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Patterns of inheritance
Whether a child ends up with a medical condition depends on several factors, such as what genes they inherit, whether the gene they inherit for a condition is dominant or recessive and their environment. Pedigree charts allow us to follow the history in a family of a genetic condition and draw conclusions about inherited traits as illustrated in the figure below.
Figure 2: Determining Inheritance from Pedigree Charts
Monogenetic disorders result from a mutation in a single gene and are relatively rare. Typically, children inherit the gene – very rarely the mutation arises spontaneously. Monogenetic disorders are defined by the chromosome type on which the mutation occurs and can either be dominant or recessive:
In autosomal recessive conditions, the individual develops the disease only if they inherit two copies of the mutant allele. They must therefore inherit a copy from each parent. If the child only inherits one copy, then they will be a carrier, but will be phenotypically normal. A carrier has a 50% chance of passing on the mutant allele to each child. If both parents are carriers, then there is a 25% chance of the child inheriting both copies and being born with the disease. Examples of autosomal recessive conditions include cystic fibrosis (condition in which lungs become clogged with thick mucus), sickle cell anaemia (abnormal development of red blood cells) and Tay-Sachs disease (a progressive nervous system disease).
In autosomal dominant conditions, an individual can develop the disease with either one or two copies of the mutant allele. There is, therefore, no carrier state as all those with the gene have an abnormal phenotype. A person with one parent who has the disease has a 50% chance of inheriting the mutant gene. Examples of autosomal dominant conditions include Huntington’s disease (a cause of premature dementia) and a form of polycystic kidney disease (a condition resulting in cyst development in kidneys).
Sex-linked disorders occur when the gene associated with the disease is on one of the sex chromosomes, almost invariably the X-chromosome. They are usually inherited recessively. Women are more likely to be carriers of X-linked recessive conditions by nature of having two X-chromosomes and men are more likely to develop disease. All daughters of affected men are therefore carriers and no sons are affected due to inheriting the Y chromosome. When a women is a carrier, her daughters have a 50% chance of becoming a carrier. Examples of sex-linked disorders include Duchenne muscular dystrophy (a cause of progressive muscle weakness) and haemophilia (a disorder of blood coagulation). X-linked dominant and Y-linked conditions are extremely rare. Examples include Rett syndrome and male infertility respectively.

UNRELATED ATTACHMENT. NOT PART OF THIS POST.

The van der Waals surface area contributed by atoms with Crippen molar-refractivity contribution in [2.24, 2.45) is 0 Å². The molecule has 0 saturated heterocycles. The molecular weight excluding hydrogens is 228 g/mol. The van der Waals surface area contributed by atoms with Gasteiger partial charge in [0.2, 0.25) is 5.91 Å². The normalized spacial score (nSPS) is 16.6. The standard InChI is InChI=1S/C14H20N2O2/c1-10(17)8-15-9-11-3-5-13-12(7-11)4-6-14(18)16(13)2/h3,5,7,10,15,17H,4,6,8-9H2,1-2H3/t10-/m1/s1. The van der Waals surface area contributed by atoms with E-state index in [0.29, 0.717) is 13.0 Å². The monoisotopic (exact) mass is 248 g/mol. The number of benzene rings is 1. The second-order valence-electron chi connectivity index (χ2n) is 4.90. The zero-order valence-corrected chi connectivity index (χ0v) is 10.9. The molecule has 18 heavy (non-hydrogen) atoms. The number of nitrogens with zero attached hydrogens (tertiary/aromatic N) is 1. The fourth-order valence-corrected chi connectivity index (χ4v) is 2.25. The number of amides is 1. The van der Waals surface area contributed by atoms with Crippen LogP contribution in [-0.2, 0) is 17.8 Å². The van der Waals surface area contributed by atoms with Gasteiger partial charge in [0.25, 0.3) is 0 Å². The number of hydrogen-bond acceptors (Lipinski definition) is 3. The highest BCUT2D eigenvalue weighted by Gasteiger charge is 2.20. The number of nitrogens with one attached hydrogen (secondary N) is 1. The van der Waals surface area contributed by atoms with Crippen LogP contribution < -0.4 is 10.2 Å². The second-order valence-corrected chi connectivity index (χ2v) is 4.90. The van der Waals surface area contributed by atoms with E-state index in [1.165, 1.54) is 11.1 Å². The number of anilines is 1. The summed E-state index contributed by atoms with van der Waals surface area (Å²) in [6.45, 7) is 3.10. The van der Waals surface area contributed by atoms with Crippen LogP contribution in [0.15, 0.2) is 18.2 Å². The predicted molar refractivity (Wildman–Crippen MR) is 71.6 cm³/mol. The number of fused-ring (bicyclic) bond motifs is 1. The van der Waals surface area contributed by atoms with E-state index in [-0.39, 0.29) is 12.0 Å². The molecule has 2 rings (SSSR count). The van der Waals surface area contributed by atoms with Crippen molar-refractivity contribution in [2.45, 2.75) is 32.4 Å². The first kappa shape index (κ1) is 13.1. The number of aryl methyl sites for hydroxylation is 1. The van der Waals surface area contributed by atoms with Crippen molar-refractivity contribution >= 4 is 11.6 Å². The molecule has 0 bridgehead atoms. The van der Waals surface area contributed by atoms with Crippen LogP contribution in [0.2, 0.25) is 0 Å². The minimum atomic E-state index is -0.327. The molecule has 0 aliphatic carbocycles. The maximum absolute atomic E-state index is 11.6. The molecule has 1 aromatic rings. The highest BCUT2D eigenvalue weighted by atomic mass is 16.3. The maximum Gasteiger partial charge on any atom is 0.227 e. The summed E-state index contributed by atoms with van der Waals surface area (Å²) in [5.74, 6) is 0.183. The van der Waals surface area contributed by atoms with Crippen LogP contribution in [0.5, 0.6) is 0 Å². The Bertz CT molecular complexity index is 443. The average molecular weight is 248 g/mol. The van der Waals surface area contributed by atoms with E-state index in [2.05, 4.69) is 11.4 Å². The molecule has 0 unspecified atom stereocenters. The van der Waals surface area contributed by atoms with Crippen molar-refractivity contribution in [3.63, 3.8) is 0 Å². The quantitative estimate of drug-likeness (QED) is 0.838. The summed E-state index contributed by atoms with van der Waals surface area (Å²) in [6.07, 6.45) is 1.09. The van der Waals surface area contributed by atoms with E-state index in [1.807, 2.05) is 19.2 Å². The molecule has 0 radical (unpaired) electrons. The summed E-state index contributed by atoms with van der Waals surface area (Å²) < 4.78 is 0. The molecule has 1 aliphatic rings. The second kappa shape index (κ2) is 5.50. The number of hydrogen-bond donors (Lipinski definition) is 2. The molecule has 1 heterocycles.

Mitochondrial genetic conditions are maternally inherited, with mutations typically resulting in energy deficiency in cells as seen with Leigh’s disease. There is no predictable inheritance pattern and the severity of mitochondrial diseases can vary according to the proportion of mitochondria that carry the mutation. This is known as the threshold effect – a certain proportion of mutated mitochondrial DNA is required to be inherited for the individual to develop symptoms of the disease.
Polygenic disorders are caused by several gene variants, each affecting susceptibility to disease. There is increasing evidence to suggest strong genetic components to disorders not previously thought to be genetic and they are, therefore, likely to be common in the population, much more so than single gene disorders. Examples of diseases influenced by many genes include cancer, coronary heart disease and diabetes. For diabetes, if an individual’s mother or father has type 1 diabetes, the individual’s risk is increased by 2% and 8% respectively. If either the mother or the father has type 2 diabetes, an individual’s risk is increased by 15%. Identifying these genes can help improve understanding of disease aetiology, help predict who is at risk, assist with targeting disease prevention and treatment, and help identify new targets for therapies. However, due to complex inheritance patterns, it can be difficult to identify these genes.
Chromosomal disorders can result from numerical or structural abnormalities and can be inherited or appear de novo, with the latter generally more common. Microscopic techniques are available to assess the number and structure of chromosomes (e.g. Down syndrome), with a karyotype used to provide an organised picture of a person's chromosomes. The abnormalities usually result from an error in cell division, either in mitosis (where identical copies of the original cell are produced) or in meiosis (where gametes are produced), If they occur in the gametes then the abnormality will be present in every cell in the offspring, while if they happen after conception then only some cells will have the abnormality. Factors can increase the risk of this happening, such as increasing maternal age and environmental factors.